Reverse charging could offset battery costs, study says
The joint research, carried out by Ricardo and the National Grid, found that by ‘reverse-charging’ vehicles during peak times the stored energy in EV batteries could balance spikes in electricity usage and reduce the Grid’s reliance on fossil fuels.
It claims the projected fleet of plug-in EVs needed to meet 2020 emissions targets could provide enough electricity to account for 6 per cent of grid balancing requirements during the day, or 10 per cent at night.
Vehicle-to-Grid systems also offer returns of up to £8,000 for a three-phase installation. While the cost is high for a country-wide roll-out, it makes them ideal for captive vehicle fleets, battery exchange depots and batches of expired batteries where the cost can be offset across several different vehicles or battery packs.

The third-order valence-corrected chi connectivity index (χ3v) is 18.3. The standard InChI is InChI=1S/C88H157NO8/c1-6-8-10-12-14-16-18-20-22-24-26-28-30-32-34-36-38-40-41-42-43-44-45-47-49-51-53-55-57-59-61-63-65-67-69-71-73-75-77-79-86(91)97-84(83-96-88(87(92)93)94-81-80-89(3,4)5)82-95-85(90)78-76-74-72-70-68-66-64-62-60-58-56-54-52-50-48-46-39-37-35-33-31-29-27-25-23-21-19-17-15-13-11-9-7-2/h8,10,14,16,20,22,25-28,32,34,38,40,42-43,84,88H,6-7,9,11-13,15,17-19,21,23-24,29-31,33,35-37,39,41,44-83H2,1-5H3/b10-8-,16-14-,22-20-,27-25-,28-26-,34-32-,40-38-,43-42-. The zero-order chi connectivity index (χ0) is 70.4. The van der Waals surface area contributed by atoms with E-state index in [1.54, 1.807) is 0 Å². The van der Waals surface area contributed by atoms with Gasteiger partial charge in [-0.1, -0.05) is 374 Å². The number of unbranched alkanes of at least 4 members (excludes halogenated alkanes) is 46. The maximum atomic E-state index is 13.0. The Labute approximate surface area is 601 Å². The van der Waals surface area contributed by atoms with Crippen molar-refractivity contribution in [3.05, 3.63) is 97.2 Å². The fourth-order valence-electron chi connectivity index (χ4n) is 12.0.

Ricardo chief technology and innovation officer Prof. Neville Jackson said: ‘The energy storage capacity of a future electric vehicle fleet needs to be viewed as an integral part of the power system.
‘If operational synergies at both a grid and distribution network scale are exploited, some of the obstacles to the mass roll-out of electric vehicles will be tackled and the associated costs of necessary power system reinforcements and upgrades will be minimized.
‘The battery will represent a substantial part of the capital cost of an Electric Vehicle for the foreseeable future and working this asset to realise further value could be important in providing a competitive product to consumers.’